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Harambe’s sperm was collected after he died so he could continue his blood line

Tom Wood

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Harambe’s sperm was collected after he died so he could continue his blood line

Featured Image Credit: Jeff McCurry/Alamy Stock Photo/REUTERS/Alamy Stock Photo

If you’re a fan of memes and particularly of ‘today I learned’ facts, then you might want to pin your ears back, because this tale focuses on one of the GOATs of meme culture of the past few years.

OK, he wasn’t actually a goat, but he was a giant ape.

We’re talking – of course – about Harambe the gorilla.

Now, you’ll probably remember that Harambe was tragically shot dead back in 2016 after a young child managed to get into his enclosure at Cincinnati Zoo.

For the safety of the child – a large adult male gorilla is a dangerous prospect in such situations – the difficult decision was taken to shoot poor Harambe dead.

Harambe at Cincinnati Zoo. Credit: Jeff McCurry/Alamy Stock Photo
Harambe at Cincinnati Zoo. Credit: Jeff McCurry/Alamy Stock Photo

There really wasn’t much that could be done about it, but in that controversial and sad moment, an internet legend was born.

Anyway, this is a positive piece of news – relatively speaking.

That's because it turns out that Harambe’s bloodline did not die with him, because his sperm was taken after his death so that there may one day be the pitter-patter of tiny gorilla feet, bearing the same genetic make-up as the internet’s unlikely hero.

Despite the fact that Harambe was 17 years old and had not reached breeding maturity at the time of his death, Cincinnati Zoo and Botanical Gardens director Thane Maynard said at the time: “There’s a future.

"It’s not the end of his gene pool."

Harambe lives on in our memories, and this giant gold statue. Credit: REUTERS/Alamy Stock Photo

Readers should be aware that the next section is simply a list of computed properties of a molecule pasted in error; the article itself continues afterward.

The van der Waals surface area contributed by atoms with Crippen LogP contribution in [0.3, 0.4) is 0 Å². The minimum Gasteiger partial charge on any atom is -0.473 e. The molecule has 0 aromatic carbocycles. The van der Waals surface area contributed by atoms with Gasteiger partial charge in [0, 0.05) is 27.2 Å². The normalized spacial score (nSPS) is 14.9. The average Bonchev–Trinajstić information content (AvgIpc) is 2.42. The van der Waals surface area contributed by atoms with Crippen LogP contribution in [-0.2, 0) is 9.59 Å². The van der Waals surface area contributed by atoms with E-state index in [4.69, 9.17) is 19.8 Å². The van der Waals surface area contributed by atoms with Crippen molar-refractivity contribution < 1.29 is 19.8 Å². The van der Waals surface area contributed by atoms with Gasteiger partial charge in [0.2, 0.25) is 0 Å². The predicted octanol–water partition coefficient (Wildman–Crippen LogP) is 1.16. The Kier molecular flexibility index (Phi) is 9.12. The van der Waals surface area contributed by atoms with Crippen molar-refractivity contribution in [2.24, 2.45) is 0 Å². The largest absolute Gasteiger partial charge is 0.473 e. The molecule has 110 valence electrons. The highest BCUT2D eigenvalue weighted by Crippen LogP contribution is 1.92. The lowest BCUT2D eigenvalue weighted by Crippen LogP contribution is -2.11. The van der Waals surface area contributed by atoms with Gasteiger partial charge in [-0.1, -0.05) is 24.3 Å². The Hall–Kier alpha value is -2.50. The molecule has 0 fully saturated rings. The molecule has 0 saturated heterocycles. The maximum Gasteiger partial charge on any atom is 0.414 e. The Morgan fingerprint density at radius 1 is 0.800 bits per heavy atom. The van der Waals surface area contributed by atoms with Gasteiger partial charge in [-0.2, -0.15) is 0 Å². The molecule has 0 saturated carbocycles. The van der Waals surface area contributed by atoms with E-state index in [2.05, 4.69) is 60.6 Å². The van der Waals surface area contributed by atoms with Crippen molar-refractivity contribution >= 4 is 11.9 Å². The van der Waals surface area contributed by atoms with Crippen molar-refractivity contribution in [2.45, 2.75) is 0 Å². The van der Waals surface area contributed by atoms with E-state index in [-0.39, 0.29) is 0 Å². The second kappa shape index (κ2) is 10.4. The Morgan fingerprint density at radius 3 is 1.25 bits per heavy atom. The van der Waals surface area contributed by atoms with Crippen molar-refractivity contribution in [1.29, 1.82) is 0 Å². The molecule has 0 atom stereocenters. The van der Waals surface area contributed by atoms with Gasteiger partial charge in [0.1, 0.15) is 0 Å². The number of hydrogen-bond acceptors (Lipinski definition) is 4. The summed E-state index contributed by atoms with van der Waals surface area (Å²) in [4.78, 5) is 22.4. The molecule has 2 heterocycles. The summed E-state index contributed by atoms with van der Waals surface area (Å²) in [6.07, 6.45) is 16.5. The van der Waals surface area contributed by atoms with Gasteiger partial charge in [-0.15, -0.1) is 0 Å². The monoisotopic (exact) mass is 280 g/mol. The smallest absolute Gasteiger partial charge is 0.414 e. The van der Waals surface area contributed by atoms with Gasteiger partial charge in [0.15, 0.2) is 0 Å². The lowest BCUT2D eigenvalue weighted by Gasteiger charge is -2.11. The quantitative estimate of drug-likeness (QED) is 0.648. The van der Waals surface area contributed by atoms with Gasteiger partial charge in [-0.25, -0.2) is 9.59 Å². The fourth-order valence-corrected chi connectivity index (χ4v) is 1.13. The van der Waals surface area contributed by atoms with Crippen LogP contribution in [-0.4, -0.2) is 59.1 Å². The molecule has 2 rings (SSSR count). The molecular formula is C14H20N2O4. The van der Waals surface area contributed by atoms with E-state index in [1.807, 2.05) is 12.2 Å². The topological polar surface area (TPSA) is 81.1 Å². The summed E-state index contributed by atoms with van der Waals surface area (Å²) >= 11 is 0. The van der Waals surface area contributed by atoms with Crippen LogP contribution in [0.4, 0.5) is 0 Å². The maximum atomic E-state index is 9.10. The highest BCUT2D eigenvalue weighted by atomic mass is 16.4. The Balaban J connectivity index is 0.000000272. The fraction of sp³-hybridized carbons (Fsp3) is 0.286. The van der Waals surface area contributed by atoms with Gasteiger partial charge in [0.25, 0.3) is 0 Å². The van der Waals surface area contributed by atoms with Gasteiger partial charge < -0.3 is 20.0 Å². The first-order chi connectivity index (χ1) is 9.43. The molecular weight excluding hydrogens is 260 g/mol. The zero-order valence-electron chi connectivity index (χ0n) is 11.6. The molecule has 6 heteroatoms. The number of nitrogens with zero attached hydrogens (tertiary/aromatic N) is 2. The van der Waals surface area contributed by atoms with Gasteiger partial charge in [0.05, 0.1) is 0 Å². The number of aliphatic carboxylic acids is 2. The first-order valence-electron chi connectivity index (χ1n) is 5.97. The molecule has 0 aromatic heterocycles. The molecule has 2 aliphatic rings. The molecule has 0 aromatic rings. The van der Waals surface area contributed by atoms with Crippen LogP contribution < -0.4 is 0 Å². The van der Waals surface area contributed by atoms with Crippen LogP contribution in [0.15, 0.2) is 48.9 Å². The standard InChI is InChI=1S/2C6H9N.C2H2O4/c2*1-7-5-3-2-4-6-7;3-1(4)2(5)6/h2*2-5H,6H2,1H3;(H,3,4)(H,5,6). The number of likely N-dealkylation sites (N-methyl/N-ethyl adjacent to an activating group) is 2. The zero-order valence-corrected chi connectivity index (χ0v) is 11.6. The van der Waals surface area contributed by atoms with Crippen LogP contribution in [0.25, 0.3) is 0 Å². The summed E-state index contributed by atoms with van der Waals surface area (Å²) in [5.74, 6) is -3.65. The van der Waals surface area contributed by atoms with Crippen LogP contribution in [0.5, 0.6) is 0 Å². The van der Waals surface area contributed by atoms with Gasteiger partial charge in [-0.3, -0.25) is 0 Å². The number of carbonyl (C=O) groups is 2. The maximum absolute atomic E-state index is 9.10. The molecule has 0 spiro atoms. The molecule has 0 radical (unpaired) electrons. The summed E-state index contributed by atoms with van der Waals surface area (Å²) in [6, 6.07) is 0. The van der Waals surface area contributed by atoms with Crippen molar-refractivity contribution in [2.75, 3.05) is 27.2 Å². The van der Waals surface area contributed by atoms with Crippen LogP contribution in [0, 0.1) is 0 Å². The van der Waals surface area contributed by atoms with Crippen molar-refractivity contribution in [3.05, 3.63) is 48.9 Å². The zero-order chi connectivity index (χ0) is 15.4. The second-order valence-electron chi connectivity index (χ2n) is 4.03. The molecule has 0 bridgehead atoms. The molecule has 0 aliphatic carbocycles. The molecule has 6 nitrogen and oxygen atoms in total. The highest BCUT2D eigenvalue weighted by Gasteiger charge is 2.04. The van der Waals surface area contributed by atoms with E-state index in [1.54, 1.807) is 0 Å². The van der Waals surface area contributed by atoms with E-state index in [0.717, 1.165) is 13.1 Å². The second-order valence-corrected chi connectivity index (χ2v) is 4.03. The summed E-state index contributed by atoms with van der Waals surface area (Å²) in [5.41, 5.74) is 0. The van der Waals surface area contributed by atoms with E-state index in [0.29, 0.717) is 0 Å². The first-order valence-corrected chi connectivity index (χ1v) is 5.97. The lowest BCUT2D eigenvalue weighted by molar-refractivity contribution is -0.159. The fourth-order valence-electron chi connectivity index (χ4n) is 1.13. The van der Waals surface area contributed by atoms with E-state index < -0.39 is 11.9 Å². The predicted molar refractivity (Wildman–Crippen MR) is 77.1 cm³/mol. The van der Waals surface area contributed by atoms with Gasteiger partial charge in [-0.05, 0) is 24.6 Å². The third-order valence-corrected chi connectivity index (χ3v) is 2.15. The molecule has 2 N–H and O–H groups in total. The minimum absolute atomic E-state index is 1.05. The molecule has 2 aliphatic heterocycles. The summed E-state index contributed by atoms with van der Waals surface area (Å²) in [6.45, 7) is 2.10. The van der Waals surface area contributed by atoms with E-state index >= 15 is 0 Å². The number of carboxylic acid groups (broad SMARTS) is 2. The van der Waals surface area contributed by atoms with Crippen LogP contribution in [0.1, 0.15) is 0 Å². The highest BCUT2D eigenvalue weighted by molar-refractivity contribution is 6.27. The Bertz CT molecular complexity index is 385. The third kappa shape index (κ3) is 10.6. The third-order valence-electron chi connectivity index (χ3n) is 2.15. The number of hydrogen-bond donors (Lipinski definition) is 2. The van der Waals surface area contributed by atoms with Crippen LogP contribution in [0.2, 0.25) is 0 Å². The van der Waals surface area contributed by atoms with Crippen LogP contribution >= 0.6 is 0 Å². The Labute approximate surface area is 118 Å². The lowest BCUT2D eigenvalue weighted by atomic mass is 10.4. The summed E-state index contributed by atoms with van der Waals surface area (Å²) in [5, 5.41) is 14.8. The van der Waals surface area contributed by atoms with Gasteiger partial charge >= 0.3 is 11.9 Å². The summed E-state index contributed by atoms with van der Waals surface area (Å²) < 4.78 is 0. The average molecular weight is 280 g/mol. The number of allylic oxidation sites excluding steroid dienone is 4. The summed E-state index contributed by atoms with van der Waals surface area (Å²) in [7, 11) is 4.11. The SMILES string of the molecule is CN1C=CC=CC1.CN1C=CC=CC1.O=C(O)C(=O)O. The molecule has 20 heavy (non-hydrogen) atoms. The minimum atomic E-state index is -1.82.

Harambe lives on in our memories, and this giant gold statue. Credit: REUTERS/Alamy Stock Photo

The details since then have been pretty thin on the ground, as we can’t fully be sure whether any children were ever born from Harambe’s sperm, but Cincinnati Zoo has a very successful breeding programme for apes and monkeys, having seen more than 50 born over a history stretching more than 50 years.

In truth, Harambe himself was brought to the zoo having been born in captivity in Texas to be a part of that breeding programme.

However, he met an untimely end on that fateful day back in 2016.

One thing is for certain – he’ll never be forgotten, having passed over into the rarefied air of online celebrity and immortality.

Harambe is also mourned by the gorilla community. Credit: Lev Mergian/Alamy Stock Photo
Harambe is also mourned by the gorilla community. Credit: Lev Mergian/Alamy Stock Photo

While he may never have children – in life or in death – he will always have an army of internet acolytes who remember his story, and – for whatever reason – choose to get their d***s out over it.

When all is said and done, that’s probably what he really wanted, isn’t it?

RIP Harambe, we’ll always remember you.

Topics: US News, Weird, Harambe, Animals

Tom Wood
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